Beastars – Primal Romance
One feeling that encompassed nearly every episode of this series is, “uncomfortable”, and I mean that in the best way. In this world somewhat similar to Zootopia, meaning there are no humans, the story is set in a high-school filled with a myriad amount of animals. However the similarities end there as this takes a much more personal and primal approach to these anthropomorphic characters. In the attempt to focus on the idea of animal base urges, these creatures have been the most relatable characters I’ve seen from an anime in awhile.
We start the story with intense introduction to our main protagonists, Leogshi, a Gray Wolf and Haru, a dwarf rabbit. In this world, even though carnivores like Legoshi live alongside animals that he would normally eat he’s a docile teenager. That is until he recently awoken to his primal desires, the desire to hunt. The story goes on to say that Legoshi has fallen in love with the one creature that would be an ideal prey for him. We spend the season asking ourselves how much of his feelings are love, lust or hunger.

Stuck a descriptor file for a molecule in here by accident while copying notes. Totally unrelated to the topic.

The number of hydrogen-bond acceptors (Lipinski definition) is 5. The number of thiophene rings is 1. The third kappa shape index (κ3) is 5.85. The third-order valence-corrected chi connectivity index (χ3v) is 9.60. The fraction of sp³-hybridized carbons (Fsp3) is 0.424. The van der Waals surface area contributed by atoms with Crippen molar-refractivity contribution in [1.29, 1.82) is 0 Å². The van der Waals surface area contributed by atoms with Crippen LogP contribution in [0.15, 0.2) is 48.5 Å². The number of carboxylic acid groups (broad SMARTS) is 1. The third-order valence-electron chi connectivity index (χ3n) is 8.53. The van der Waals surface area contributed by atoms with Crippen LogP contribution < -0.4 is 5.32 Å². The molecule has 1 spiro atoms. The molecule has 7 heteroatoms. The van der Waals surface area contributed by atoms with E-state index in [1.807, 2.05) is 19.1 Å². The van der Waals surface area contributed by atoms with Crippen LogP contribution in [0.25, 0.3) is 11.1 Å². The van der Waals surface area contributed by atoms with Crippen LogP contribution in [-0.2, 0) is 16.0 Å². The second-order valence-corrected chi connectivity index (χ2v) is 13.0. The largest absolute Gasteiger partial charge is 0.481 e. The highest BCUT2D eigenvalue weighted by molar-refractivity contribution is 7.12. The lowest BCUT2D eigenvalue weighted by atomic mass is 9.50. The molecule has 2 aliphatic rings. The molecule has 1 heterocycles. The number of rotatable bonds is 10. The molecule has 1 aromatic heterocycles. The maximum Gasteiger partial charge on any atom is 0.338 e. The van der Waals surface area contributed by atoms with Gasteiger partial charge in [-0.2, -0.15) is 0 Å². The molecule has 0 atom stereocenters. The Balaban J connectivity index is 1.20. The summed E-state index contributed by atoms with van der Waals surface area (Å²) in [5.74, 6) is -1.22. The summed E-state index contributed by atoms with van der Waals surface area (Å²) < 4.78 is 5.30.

More Human than Humans
Beastars does an amazing job of expressing the awkward and uncontrollable force of puberty. It can also be seen as the moment of when a teen is suddenly injected into adulthood. There is no warning or timer, it just happens, sometimes all hitting you at once. Legoshi is an awkward student which works perfectly with Haru, whom is assertive and disillusioned. There’s a large list of supporting characters, all adding to the world and providing their own depth. We see how carnivores feel about the world they live in, and how herbivores have adjusted to living with their would-be predators.
Worthy of a Bite
Lastly, the presentation was well done both artistically and musically. Most of the weight lifting comes from the animators’ creating effective body language. Examples like Legoshi’s hunching that compliments his personality or Louis'(the deer) stern posture and glare that goes perfectly with his large eyes. The music is usually standard but the opening and crucial beats in the story are well scored. If you’re interested a very real, oddly human story and can overlook anthropomorphic romance, you will find Beastars something worth sinking your teeth in.